When things don’t go according to plan, both in work and life, I flash back to a 6th grade pool party. No rational person would voluntarily retrieve such a memory and I, too, wish I could bury this one out back with others, with being born and learning to use the potty.
This wasn’t just a pool party. It was an end-of-the-year gathering of all the kids who played middle school soccer. That meant soccer boys — those wonderfully peculiar creatures with flowing bowl cuts — and cool 8th grade soccer girls. A lot was riding on this event: pre-pubescent love and acceptance.
I was so excited that when I learned I had to get four teeth pulled that same afternoon, I brushed it off. No problem. I could do both. I was going to this party.
I walked out of the dentist’s office with a numb, puffy face and carefully rationalized my argument to attend. “Really, Mom. I’m fine. I can go to to the phharty. I can still sphwim. Sphee?” (Insert demonstration of butterfly stroke whilst standing on dry land.) I dismissed the side effects. I was more focused on the future than the reality in front of me. The four stubborn baby teeth I held in my dentist-administered manila envelope weren’t going to spoil my plan. Off to the party I went.
The thing about attending a pool party when you’re a competitive, awkward 11 year-old is that when you’re challenged to an underwater flip contest, you must engage.
And so I did.
Afterwards, waist deep and standing in a gymnast-who-just-stuck-her-landing pose, I proudly shared my news, “Did you sphee that, guys?! Were you counting? I did phive phlips! Phive!”
The thing about having no feeling in your face is that when there are two rivers of snot running down it, you haven’t a clue.
Kids paddled away from me. Kids sitting on the edge of the pool pulled their feet out of the water. My friend Rachel explained why there was laughing and “eewwing” rather than applauding (or why no boys were clamoring to offer me a refreshing Capri Sun after my demonstration of physical excellence).
I slunk down underwater, boobless, toothless and humiliated. I held my knees tightly in a cannonball and admitted to myself that maybe this wasn’t a good idea after all, this certainly didn’t go according to plan and perhaps I could stay down here until high school.
There’s no rock heaver than the one sinking to the bottom of your stomach as you realize maybe this wasn’t such a good idea after all. You looked past the evidence in front of you. You forced the plan.
In the field of “Making Things for People,” how often do we, the makers of the things, ignore something imminent to follow through on a plan or idea? When we learn new information about our audience, or when there’s an extra wrench thrown into the problem we’re trying to solve, do we forge ahead with our plan anyhow?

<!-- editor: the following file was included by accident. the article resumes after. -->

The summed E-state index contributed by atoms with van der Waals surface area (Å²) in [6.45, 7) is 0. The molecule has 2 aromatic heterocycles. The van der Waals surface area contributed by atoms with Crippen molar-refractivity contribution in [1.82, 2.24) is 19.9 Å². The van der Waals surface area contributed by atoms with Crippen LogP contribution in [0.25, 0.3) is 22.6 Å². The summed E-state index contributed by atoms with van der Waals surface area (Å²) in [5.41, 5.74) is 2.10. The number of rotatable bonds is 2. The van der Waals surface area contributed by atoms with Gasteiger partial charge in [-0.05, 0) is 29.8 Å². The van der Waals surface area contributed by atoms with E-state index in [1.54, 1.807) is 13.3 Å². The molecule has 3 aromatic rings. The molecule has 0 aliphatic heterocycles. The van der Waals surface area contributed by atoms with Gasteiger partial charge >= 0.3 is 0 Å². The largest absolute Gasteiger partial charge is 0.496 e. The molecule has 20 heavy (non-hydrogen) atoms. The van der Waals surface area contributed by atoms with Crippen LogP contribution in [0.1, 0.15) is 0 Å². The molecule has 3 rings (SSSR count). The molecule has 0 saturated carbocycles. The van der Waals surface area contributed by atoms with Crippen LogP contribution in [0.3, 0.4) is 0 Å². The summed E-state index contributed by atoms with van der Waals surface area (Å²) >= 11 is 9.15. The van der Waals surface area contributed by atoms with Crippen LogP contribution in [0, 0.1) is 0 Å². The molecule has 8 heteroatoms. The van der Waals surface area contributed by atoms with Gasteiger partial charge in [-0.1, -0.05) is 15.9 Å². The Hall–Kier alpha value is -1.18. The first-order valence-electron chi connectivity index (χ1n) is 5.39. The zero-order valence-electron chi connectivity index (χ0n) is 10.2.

Like the 6th grade version of myself overly excited for a pool party, I’ve been guilty of this. Guilty of holding too tightly to my preferences and finding reasons to rationalize away information that would knock the end product out of alignment with my preferences.
Most of the time we do this unknowingly. We’re fooled into thinking our emotional response — our personal preferences as designers — will inherently match everyone else’s. Our egos trick us into projecting our subjectivity onto other people and assuming that what we need, want, or prefer is the same as the varied, complex, unique individuals we’re designing products and experiences for.
If our goal is to make things other people will use and genuinely enjoy, retrofitting the wants and needs of our audience into the constraints of our personal preferences is a fantastic way to fail. This is vanity at its finest and it happens without us knowing it.
Our egos blind us.
This happens as leaders and managers all the way down to tactical decisions. When we cut content so we don’t break a preferred layout, when we hide necessary features and functions to make an interface “cleaner,” when we write pithy marketing punch lines because we like being clever (but don’t actually communicate anything of value), we’re serving ourselves, not our users or customers. And ultimately, we fail. We waste time, energy and money.
So, what can we do?
The only way to keep this ego in check is to maintain a laser-like focus on the people we're serving, on their human needs, behavior and habits. Doing so makes it easier to pivot our plans, throw away that feature or ditch a beloved scrap of copy. Because it's not about us, it's about them.
Good design is the act of putting people first. It solves a problem. It is not ammunition for our ego. If you find yourself continuously rationalizing your own plans and preferences, take a step back and ask yourself: Am I making this case on behalf of users, or is this my own baggage?
It’s not easy to remember that everyone isn’t at the pool party to watch us do flips. But we can all agree that nobody (and I mean nobody) likes snot in the pool.